explore-blog:

Photographer Rania Matar captures the inner worlds of teenage girls through their bedroom interiors, from the American upper class to the refugee camps of the Middle East. What emerges is part James Mollison’s Where Children Sleep, part JeongMee Yoon’s Pink and Blue Projects, part something else entirely. 

anandphilip:

The future of social activism: Focus on young adults

anandphilip:

The future of social activism: Focus on young adults

A popular exercise among High School creative writing teachers in America is to ask students to imagine they have been transformed, for a day, into someone of the opposite sex, and describe what that day might be like. The results, apparently, are uncannily uniform. The girls all write long and detailed essays that clearly show they have spent a great deal of time thinking about the subject. Half of the boys usually refuse to write the essay entirely. Those who do make it clear they have not the slightest conception what being a teenage girl might be like, and deeply resent having to think about it.

David Graeber, “Beyond Power/Knowledge: An Exploration of Power, Ignorance and Stupidity” (pdf)

He also says much the same thing in “Revolutions in Reverse,” an essay included in the book Revolutions in Reverse (which can be read in Scribd at the link). I’d been meaning to post a quote from the second source for a while, thanks to Aaron Brady for the actual excerpt above. That last link is a good essay on the recent Rush Limbaugh BS and how patriarchy works and how male privilege is defended by having men like Limbaugh around to keep women’s opinions out of the allowed discourse on the subject. To keep high school boys forever unable to write essays that could relate to the issue of needing hormonal birth control to control ovarian cysts.

(via youthisastateofmind)

We talked about this a lot this year in English. Girls are taught from a young age that we have to connect to what we read, so when we do excercises in class, everyone talks about how they connect to Huck Finn, or to Jay Gatsby, or to Julius Caesar. We connect to all the characters because we have to, because if we don’t then we won’t survive through the years of school.

Boys don’t deal with this. Practically every book or story they encounter from the time they begin school is full of male characters and written by men. So when confronted with female characters of female authors, they don’t know what to do. They feel as if they can’t connect with these characters because of the gender boundaries. As one woman in my class pointed out, “girls have to connect to male characters, but boys don’t have to connect to female characters.” By the time they’re my age, it’s not even intentional: many honestly think that they won’t understand a female character because they have no shared experiences whatsoever.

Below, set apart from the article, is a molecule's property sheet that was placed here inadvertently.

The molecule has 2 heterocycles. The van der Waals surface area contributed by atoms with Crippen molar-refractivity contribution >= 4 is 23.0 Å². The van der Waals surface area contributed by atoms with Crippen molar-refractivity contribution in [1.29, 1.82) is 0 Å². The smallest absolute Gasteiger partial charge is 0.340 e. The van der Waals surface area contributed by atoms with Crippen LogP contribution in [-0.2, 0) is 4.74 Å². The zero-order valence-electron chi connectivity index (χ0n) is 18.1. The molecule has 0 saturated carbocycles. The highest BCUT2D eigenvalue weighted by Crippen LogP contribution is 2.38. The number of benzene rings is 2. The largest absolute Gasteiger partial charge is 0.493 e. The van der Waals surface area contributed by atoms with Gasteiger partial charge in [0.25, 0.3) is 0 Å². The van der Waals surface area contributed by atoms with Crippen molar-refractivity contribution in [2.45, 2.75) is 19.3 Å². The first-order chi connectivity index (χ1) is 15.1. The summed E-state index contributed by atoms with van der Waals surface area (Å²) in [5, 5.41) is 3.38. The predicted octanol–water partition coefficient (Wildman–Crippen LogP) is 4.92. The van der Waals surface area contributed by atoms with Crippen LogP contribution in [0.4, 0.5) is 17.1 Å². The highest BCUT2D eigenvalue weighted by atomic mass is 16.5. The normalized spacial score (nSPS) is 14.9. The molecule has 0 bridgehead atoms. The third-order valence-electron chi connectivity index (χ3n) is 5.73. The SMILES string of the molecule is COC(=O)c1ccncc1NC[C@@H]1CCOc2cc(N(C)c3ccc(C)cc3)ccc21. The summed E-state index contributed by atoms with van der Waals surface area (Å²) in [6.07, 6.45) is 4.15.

(via animehrmine)

(via landsbeyond)

kateoplis:

thedailywhat:

This Is Important, You Should Know About It of the Day: Over the weekend, troubling allegations have emerged of many Iraqi teenagers being stoned to death for dressing in “emo fashion.”
Scores of teens wearing skinny pants and graphic tees, and sporting a signature “emo style” haircut have allegedly been clobbered with cinder blocks [warning: graphic images] by members of Iraq’s “moral police.”
Though the number might be lower — Reuters put the death toll at 14 — the terrifying trend appears to have at least a measure of consent from Iraq’s Interior Ministry, which suggests it could get much worse.
“[The Moral Police] have official approval to eliminate them as soon as possible, because the dimensions of the community began to take another course, and is now threatening danger,” read a statement from the ministry, which also compared “the Emo phenomenon” to “devil worshipping.” […]
[photo: nyt.]

Read on.

kateoplis:

thedailywhat:

This Is Important, You Should Know About It of the Day: Over the weekend, troubling allegations have emerged of many Iraqi teenagers being stoned to death for dressing in “emo fashion.”

Scores of teens wearing skinny pants and graphic tees, and sporting a signature “emo style” haircut have allegedly been clobbered with cinder blocks [warning: graphic images] by members of Iraq’s “moral police.”

Though the number might be lower — Reuters put the death toll at 14 — the terrifying trend appears to have at least a measure of consent from Iraq’s Interior Ministry, which suggests it could get much worse.

“[The Moral Police] have official approval to eliminate them as soon as possible, because the dimensions of the community began to take another course, and is now threatening danger,” read a statement from the ministry, which also compared “the Emo phenomenon” to “devil worshipping.” []

[photo: nyt.]

Read on.

sfmoma:


WHY THIS SHOW MATTERS: Few contemporary artists have been able to capture the vulnerable and volatile nature of teenagers like Rineke Dijkstra, who is to be given her first mid-career retrospective in the United States at SFMOMA.

(via Slideshow: Images from Rineke Dijkstra’s Retrospective at SFMOMA | Artinfo)

sfmoma:

WHY THIS SHOW MATTERS: Few contemporary artists have been able to capture the vulnerable and volatile nature of teenagers like Rineke Dijkstra, who is to be given her first mid-career retrospective in the United States at SFMOMA.

(via Slideshow: Images from Rineke Dijkstra’s Retrospective at SFMOMA | Artinfo)

(via npr)

"Portraits of teenage girls by Stockholm based artist Julia Peirone. Capturing in between moments of the in between years. Mid-wink, Mid-gum chew, Mid-hair twirl of middle schoolers.”
via Teenage

"Portraits of teenage girls by Stockholm based artist Julia Peirone. Capturing in between moments of the in between years. Mid-wink, Mid-gum chew, Mid-hair twirl of middle schoolers.”

via Teenage